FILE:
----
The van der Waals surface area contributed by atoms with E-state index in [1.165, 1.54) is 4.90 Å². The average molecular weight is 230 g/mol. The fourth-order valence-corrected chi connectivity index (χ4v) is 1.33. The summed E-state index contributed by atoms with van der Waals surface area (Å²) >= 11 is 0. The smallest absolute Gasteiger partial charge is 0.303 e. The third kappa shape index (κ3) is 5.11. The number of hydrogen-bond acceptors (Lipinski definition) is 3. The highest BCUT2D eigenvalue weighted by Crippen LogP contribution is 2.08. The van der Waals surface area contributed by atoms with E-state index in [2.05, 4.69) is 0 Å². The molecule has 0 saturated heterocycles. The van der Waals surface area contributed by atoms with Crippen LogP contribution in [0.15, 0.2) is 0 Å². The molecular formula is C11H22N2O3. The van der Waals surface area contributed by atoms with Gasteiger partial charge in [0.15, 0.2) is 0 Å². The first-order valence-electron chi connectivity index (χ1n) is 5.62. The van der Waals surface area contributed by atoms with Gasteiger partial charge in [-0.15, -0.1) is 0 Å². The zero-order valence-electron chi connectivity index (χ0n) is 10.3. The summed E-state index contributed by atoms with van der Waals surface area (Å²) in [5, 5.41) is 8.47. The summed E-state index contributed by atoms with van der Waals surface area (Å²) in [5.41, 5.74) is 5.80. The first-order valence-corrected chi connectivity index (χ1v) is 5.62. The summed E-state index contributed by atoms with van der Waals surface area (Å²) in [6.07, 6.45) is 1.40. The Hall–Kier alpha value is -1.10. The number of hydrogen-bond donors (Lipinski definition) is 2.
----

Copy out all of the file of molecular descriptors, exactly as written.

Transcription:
The van der Waals surface area contributed by atoms with E-state index in [1.165, 1.54) is 4.90 Å². The average molecular weight is 230 g/mol. The fourth-order valence-corrected chi connectivity index (χ4v) is 1.33. The summed E-state index contributed by atoms with van der Waals surface area (Å²) >= 11 is 0. The smallest absolute Gasteiger partial charge is 0.303 e. The third kappa shape index (κ3) is 5.11. The number of hydrogen-bond acceptors (Lipinski definition) is 3. The highest BCUT2D eigenvalue weighted by Crippen LogP contribution is 2.08. The van der Waals surface area contributed by atoms with E-state index in [2.05, 4.69) is 0 Å². The molecule has 0 saturated heterocycles. The van der Waals surface area contributed by atoms with Crippen LogP contribution in [0.15, 0.2) is 0 Å². The molecular formula is C11H22N2O3. The van der Waals surface area contributed by atoms with Gasteiger partial charge in [0.15, 0.2) is 0 Å². The first-order valence-electron chi connectivity index (χ1n) is 5.62. The van der Waals surface area contributed by atoms with Gasteiger partial charge in [-0.15, -0.1) is 0 Å². The zero-order valence-electron chi connectivity index (χ0n) is 10.3. The summed E-state index contributed by atoms with van der Waals surface area (Å²) in [5, 5.41) is 8.47. The summed E-state index contributed by atoms with van der Waals surface area (Å²) in [5.41, 5.74) is 5.80. The first-order valence-corrected chi connectivity index (χ1v) is 5.62. The summed E-state index contributed by atoms with van der Waals surface area (Å²) in [6.07, 6.45) is 1.40. The Hall–Kier alpha value is -1.10. The number of hydrogen-bond donors (Lipinski definition) is 2.